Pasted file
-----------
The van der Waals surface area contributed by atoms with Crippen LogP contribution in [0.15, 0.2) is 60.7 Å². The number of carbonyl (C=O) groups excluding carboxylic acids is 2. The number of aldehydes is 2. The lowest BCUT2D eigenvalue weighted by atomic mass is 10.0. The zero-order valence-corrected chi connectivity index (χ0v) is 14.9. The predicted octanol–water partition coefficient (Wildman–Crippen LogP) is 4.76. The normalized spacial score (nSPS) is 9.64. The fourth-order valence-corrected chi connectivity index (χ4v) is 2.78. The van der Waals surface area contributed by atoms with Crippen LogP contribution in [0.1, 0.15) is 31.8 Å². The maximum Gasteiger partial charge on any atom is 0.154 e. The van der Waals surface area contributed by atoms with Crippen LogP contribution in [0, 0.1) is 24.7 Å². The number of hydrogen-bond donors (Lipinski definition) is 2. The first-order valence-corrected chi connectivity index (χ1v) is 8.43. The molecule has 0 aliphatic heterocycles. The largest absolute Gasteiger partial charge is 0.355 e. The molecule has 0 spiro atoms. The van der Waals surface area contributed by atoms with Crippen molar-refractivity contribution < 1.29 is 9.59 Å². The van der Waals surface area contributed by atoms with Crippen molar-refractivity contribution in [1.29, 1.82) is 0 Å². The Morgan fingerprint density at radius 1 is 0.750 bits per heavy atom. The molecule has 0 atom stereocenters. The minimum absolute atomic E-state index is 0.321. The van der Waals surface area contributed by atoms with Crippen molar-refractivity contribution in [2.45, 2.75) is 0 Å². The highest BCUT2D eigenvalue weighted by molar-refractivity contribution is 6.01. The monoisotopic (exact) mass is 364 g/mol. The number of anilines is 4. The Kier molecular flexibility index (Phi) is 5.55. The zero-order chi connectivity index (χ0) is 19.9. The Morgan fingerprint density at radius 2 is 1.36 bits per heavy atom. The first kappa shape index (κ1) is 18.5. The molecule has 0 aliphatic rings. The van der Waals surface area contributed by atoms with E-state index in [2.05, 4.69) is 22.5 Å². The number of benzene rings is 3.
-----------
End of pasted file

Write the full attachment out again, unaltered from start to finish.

The van der Waals surface area contributed by atoms with Crippen LogP contribution in [0.15, 0.2) is 60.7 Å². The number of carbonyl (C=O) groups excluding carboxylic acids is 2. The number of aldehydes is 2. The lowest BCUT2D eigenvalue weighted by atomic mass is 10.0. The zero-order valence-corrected chi connectivity index (χ0v) is 14.9. The predicted octanol–water partition coefficient (Wildman–Crippen LogP) is 4.76. The normalized spacial score (nSPS) is 9.64. The fourth-order valence-corrected chi connectivity index (χ4v) is 2.78. The van der Waals surface area contributed by atoms with Crippen LogP contribution in [0.1, 0.15) is 31.8 Å². The maximum Gasteiger partial charge on any atom is 0.154 e. The van der Waals surface area contributed by atoms with Crippen LogP contribution in [0, 0.1) is 24.7 Å². The number of hydrogen-bond donors (Lipinski definition) is 2. The first-order valence-corrected chi connectivity index (χ1v) is 8.43. The molecule has 0 aliphatic heterocycles. The largest absolute Gasteiger partial charge is 0.355 e. The molecule has 0 spiro atoms. The van der Waals surface area contributed by atoms with Crippen molar-refractivity contribution < 1.29 is 9.59 Å². The van der Waals surface area contributed by atoms with Crippen molar-refractivity contribution in [1.29, 1.82) is 0 Å². The Morgan fingerprint density at radius 1 is 0.750 bits per heavy atom. The molecule has 0 atom stereocenters. The minimum absolute atomic E-state index is 0.321. The van der Waals surface area contributed by atoms with Crippen molar-refractivity contribution in [2.45, 2.75) is 0 Å². The highest BCUT2D eigenvalue weighted by molar-refractivity contribution is 6.01. The monoisotopic (exact) mass is 364 g/mol. The number of anilines is 4. The Kier molecular flexibility index (Phi) is 5.55. The zero-order chi connectivity index (χ0) is 19.9. The Morgan fingerprint density at radius 2 is 1.36 bits per heavy atom. The first kappa shape index (κ1) is 18.5. The molecule has 0 aliphatic rings. The van der Waals surface area contributed by atoms with E-state index in [2.05, 4.69) is 22.5 Å². The number of benzene rings is 3.